The Long War Journal says we finally got him. I’ve reported Hakeemullah or Hakimullah Meshud dead in the past before reporting him very much alive. There is a new report saying we droned him yesterday, Friday November 1, 2013 in the town of Darpa Danday Khel. Appropriately, he was leaving a mosque after prayers when he was blown somewhere to meet his 72 virgins.
While the Taliban have not released an official martyrdom statement for Hakeemullah, an official spokesman known as Shahidullah Shahid told Pakistani reporters that the emir is indeed dead, according to the SITE Intelligence Group. The Muhajideen Shura in North Waziristan also threatened to attack the Pakistani state and military to avenge his death.
Hakeemullah was killed today by the remotely piloted drones as he left a mosque in the town of Darpa Danday Khel, a hotbed of al Qaeda, Taliban, and Haqqani Network activity in the jihadist-controlled tribal agency. Hakeemullah was not the first jihadist killed in the village; on July 2, US drones killed an al Qaeda military trainer and a Haqqani Network leader there.
US drones are responsible for both the rise and the demise of the slain Pakistani emir. Hakeemullah was promoted to lead the Movement of the Taliban in Pakistan after his predecessor, Baitullah Mehsud, was killed in a US airstrike in August 2009.
Before his promotion, Hakeemullah led the Taliban in the nearby tribal agency of Arakzai. He was made famous after he appeared in a video driving a US Humvee that had been hijacked from a shipment of military supplies destined for Afghanistan.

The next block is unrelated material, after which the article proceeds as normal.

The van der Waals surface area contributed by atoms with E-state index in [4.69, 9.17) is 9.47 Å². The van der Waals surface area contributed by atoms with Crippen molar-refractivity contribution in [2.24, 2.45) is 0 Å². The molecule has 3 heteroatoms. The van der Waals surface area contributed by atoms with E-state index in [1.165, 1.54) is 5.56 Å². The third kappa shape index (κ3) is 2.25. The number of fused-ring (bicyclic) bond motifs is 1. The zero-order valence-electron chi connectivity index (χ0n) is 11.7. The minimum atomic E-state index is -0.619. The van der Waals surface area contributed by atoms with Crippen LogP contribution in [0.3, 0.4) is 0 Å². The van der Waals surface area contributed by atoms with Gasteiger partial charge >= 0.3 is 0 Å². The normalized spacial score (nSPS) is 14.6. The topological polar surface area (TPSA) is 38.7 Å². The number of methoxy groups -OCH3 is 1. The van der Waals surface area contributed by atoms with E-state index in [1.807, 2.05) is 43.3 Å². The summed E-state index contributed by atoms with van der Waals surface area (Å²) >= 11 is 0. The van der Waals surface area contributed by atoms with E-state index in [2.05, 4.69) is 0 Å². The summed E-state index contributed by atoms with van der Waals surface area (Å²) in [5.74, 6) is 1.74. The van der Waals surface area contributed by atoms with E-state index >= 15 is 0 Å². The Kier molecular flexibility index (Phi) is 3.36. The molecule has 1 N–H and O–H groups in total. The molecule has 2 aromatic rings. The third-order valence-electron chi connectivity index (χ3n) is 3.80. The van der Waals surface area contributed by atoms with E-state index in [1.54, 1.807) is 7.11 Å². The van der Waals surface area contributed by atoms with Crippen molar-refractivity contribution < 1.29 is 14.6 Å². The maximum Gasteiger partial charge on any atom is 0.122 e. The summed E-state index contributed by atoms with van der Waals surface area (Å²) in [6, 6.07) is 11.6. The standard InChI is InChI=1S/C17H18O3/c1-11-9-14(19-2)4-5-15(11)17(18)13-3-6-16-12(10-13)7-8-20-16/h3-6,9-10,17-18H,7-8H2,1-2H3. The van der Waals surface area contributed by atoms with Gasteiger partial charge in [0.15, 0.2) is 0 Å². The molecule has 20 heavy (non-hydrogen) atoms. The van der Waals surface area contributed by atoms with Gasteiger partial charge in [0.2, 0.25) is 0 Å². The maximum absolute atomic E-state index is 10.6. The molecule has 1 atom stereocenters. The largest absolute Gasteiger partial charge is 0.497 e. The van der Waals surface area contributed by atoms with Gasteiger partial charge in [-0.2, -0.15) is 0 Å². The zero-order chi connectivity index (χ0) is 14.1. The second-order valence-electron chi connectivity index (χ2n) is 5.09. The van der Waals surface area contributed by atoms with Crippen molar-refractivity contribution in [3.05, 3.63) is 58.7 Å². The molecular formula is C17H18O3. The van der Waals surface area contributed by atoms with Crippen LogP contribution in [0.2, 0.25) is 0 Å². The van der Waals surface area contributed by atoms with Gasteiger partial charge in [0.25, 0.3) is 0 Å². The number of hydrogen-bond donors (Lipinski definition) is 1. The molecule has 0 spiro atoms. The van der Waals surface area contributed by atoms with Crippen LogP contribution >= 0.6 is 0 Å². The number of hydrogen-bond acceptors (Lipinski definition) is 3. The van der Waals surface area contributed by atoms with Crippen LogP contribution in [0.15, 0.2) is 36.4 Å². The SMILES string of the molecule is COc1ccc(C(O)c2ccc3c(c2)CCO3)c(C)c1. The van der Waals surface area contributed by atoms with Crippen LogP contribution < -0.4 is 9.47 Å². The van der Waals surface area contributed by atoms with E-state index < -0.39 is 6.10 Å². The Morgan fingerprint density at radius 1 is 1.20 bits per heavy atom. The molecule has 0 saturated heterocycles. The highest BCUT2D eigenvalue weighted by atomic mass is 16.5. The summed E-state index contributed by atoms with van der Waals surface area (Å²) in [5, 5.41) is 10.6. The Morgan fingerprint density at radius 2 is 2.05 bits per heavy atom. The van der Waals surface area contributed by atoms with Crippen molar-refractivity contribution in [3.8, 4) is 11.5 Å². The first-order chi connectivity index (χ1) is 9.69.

Two months after Hakeemullah rose to lead his Taliban faction, the Pakistani military launched a well-telegraphed offensive to eject Hakeemullah’s forces from the tribal agency of South Waziristan. The Pakistani military has touted the success of the operation, but four years later the tribal agency is still contested. Hakeemullah and other top leaders of the group fled South Waziristan and sheltered with nonaligned Taliban factions in North Waziristan; none of the group’s top leaders were killed or captured during the operation.
But the US has succeeded where the Pakistani military and intelligence establishment has failed. Top leaders of the Movement of the Taliban in Pakistan, as well as leaders and operatives from al Qaeda and other terror groups based in the area, have been killed in the US’ drone program. Earlier this year, the US killed Waliur Rehman, Hakeemullah’s deputy. Read more at The Long War Journal (all emphasis is mine).